Updated at 2:55 p.m. ET
In some of his most extensive comments on U.S. race relations since entering the White House, President Obama on Friday gave a very personal perspective of the shooting of 17-year-old African-American Trayvon Martin and the subsequent trial of George Zimmerman, offering an explanation for why the case has created so much anxiety within the African-American community.
"When Trayvon Martin was first shot, I said this could've been my son. Another way of saying that is, Trayvon Martin could have been me 35 years ago," Mr. Obama said in an unexpected appearance in the White House briefing room, where reporters were gathered to question White House spokesman Jay Carney. (Watch his full remarks in the video above)
"When you think about why in the African-American community, at least, there's a lot of pain around what happened here, it's important to recognize the African-American community is looking at this issue through a set of experiences and history that doesn't go away."
After a Florida jury on Saturday acquitted Zimmerman of murder, Mr. Obama gave a decidedly muted response, noting that the Justice Department was reviewing the case. Some civil rights leaders from the administration of the nation's first African-American president.
The president on Friday laid out a series of actions the government could take to help ease racial tensions at the community level, as well as foster a better environment for African-American boys. He also spoke about the sort of negative experiences that are common for young African-American men -- some of which he said he has personally experienced -- that have prompted the passionate reactions to the Zimmerman verdict.
"There are very few African-American men in this country who haven't had the experience of being followed when they were shopping at a department store, and that includes me," he said. He spoke about hearing the locks click on car doors while crossing the street -- something Mr. Obama said he experienced before he was senator -- or seeing a woman nervously clutch her purse while in an elevator with an African-American man.
"I don't want to exaggerate this, but those sets of experiences inform how the African-American community interprets what happened one night in Florida. It's inescapable for people to bring those experiences to bear."
Mr. Obama said that government at all levels could help ease race relations by working with local law enforcement to create racial sensitivity training programs and best practices. As a state senator in Illinois, Mr. Obama helped pass racial profiling legislation that required training for officers on racial bias issues. He said that while police departments were initially resistant, it allowed them to build more trust with their communities.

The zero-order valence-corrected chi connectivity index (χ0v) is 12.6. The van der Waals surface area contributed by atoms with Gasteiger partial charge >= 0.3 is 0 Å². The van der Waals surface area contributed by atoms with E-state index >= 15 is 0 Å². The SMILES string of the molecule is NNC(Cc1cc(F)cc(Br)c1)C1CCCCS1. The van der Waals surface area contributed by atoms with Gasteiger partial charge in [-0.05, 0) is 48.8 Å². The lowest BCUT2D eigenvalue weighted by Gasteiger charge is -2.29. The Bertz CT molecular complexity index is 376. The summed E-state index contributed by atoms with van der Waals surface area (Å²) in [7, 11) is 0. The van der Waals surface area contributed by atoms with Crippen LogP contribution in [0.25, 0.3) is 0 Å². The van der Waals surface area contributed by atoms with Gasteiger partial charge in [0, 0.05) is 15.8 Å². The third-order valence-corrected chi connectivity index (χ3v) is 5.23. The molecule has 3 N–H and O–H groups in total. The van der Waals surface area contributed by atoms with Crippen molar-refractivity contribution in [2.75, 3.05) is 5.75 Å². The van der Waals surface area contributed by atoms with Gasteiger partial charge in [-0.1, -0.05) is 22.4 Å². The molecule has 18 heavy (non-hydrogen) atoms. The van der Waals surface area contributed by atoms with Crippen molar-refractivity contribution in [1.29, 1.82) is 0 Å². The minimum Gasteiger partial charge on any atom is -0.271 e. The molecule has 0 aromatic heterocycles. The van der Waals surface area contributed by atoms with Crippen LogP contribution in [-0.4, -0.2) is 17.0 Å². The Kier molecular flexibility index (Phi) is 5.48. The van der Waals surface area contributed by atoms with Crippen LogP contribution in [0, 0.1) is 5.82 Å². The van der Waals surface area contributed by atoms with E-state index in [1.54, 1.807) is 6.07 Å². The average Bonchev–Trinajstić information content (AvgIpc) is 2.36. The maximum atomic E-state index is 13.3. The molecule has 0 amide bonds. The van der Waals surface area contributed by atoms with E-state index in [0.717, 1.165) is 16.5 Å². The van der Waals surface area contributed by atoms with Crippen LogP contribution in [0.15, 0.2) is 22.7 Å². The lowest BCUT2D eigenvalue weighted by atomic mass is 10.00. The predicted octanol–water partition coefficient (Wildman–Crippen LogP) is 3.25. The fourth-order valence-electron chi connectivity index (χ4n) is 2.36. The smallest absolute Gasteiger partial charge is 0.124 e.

Next, Mr. Obama said, "I think it'd be useful for us to examine some state and local laws to see if they are designed in such a way that they may encourage the kind of altercations and tragedies" that occurred in the Trayvon Martin case.
The president acknowledged that Florida's controversial "stand your ground" law was not part of Zimmerman's defense. Nevertheless, Mr. Obama said that kind of law does not necessarily send a positive message.
"If we're sending a message in our societies ... that someone who is armed potentially has the right to use those firearms even if there is a way for them to exit from the situation, is that really going to be contributing to the peace and order?" he asked. "For those who resist that idea, I'd just ask people to consider if Trayvon Martin was of age and armed, could he have stood his ground on that sidewalk? Do we actually think he would've been justified in shooting Mr. Zimmerman because he followed him in a car?"
Mr. Obama also said the nation should consider how to "bolster and reinforce our African-American boys."
"There are a lot of kids out there who need help, who are getting negative reinforcement," he said, adding there is "more we can do to give them a sense their country cares about them and values them and is willing to invest them."
Mr. Obama added that he is not "naive about the prospects of some new, grand program," but that business leaders, clergy, athletes, celebrities and others could help "young African-American men feel that they're a full part of this society and that they've got pathways and avenues to succeed."
The president said that national dialogues on race are not typically productive because "they end up being stilted and politicized," but that it's worth having conversations among families or churches.
Finally, he said the nation shouldn't lose sight of its progress on issues of race and equality.
"When I talk to Malia and Sasha, and I listen to their friends and I see them interact, they're better than we are," he said. "That's true of every community that I've visited all across the country."